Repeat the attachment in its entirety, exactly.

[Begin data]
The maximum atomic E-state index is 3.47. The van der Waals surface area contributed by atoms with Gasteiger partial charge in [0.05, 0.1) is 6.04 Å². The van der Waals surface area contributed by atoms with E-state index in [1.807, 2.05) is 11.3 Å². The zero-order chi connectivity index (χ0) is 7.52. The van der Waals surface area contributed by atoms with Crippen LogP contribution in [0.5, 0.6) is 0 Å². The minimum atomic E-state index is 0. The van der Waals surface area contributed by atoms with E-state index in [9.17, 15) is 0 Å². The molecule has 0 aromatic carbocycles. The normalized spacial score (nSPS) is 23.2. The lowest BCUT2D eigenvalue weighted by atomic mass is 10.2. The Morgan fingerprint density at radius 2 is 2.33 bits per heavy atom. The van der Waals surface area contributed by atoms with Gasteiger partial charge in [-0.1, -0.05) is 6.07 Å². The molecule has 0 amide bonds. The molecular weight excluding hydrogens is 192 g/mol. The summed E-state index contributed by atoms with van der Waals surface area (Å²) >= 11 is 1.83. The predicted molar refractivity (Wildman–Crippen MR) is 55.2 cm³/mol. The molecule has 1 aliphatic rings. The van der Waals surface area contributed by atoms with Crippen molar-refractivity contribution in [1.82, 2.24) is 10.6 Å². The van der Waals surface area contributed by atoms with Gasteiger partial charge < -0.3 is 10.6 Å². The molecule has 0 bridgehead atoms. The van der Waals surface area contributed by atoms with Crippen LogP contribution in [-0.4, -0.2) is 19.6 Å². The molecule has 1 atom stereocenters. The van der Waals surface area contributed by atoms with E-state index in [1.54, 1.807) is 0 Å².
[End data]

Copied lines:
The maximum atomic E-state index is 3.47. The van der Waals surface area contributed by atoms with Gasteiger partial charge in [0.05, 0.1) is 6.04 Å². The van der Waals surface area contributed by atoms with E-state index in [1.807, 2.05) is 11.3 Å². The zero-order chi connectivity index (χ0) is 7.52. The van der Waals surface area contributed by atoms with Crippen LogP contribution in [0.5, 0.6) is 0 Å². The minimum atomic E-state index is 0. The van der Waals surface area contributed by atoms with E-state index in [9.17, 15) is 0 Å². The molecule has 0 aromatic carbocycles. The normalized spacial score (nSPS) is 23.2. The lowest BCUT2D eigenvalue weighted by atomic mass is 10.2. The Morgan fingerprint density at radius 2 is 2.33 bits per heavy atom. The van der Waals surface area contributed by atoms with Gasteiger partial charge in [-0.1, -0.05) is 6.07 Å². The molecule has 0 amide bonds. The molecular weight excluding hydrogens is 192 g/mol. The summed E-state index contributed by atoms with van der Waals surface area (Å²) >= 11 is 1.83. The predicted molar refractivity (Wildman–Crippen MR) is 55.2 cm³/mol. The molecule has 1 aliphatic rings. The van der Waals surface area contributed by atoms with Crippen molar-refractivity contribution in [1.82, 2.24) is 10.6 Å². The van der Waals surface area contributed by atoms with Gasteiger partial charge < -0.3 is 10.6 Å². The molecule has 0 bridgehead atoms. The van der Waals surface area contributed by atoms with Crippen LogP contribution in [-0.4, -0.2) is 19.6 Å². The molecule has 1 atom stereocenters. The van der Waals surface area contributed by atoms with E-state index in [1.54, 1.807) is 0 Å².